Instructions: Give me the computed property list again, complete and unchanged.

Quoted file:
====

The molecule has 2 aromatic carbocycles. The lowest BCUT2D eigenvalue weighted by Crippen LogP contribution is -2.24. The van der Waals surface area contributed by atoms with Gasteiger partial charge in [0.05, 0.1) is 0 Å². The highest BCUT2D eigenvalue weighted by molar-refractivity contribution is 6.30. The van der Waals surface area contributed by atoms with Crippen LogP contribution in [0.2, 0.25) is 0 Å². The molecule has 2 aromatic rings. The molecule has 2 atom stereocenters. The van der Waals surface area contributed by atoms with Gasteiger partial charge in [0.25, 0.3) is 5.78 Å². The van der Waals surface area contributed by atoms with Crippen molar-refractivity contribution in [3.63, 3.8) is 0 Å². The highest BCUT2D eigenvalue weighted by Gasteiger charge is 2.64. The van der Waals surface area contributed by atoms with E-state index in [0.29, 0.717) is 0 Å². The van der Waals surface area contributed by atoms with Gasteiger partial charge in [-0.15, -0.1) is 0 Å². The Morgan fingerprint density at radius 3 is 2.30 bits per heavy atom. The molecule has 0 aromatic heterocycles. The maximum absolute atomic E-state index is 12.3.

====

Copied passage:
The molecule has 2 aromatic carbocycles. The lowest BCUT2D eigenvalue weighted by Crippen LogP contribution is -2.24. The van der Waals surface area contributed by atoms with Gasteiger partial charge in [0.05, 0.1) is 0 Å². The highest BCUT2D eigenvalue weighted by molar-refractivity contribution is 6.30. The van der Waals surface area contributed by atoms with Crippen LogP contribution in [0.2, 0.25) is 0 Å². The molecule has 2 aromatic rings. The molecule has 2 atom stereocenters. The van der Waals surface area contributed by atoms with Gasteiger partial charge in [0.25, 0.3) is 5.78 Å². The van der Waals surface area contributed by atoms with Crippen molar-refractivity contribution in [3.63, 3.8) is 0 Å². The highest BCUT2D eigenvalue weighted by Gasteiger charge is 2.64. The van der Waals surface area contributed by atoms with E-state index in [0.29, 0.717) is 0 Å². The van der Waals surface area contributed by atoms with Gasteiger partial charge in [-0.15, -0.1) is 0 Å². The Morgan fingerprint density at radius 3 is 2.30 bits per heavy atom. The molecule has 0 aromatic heterocycles. The maximum absolute atomic E-state index is 12.3.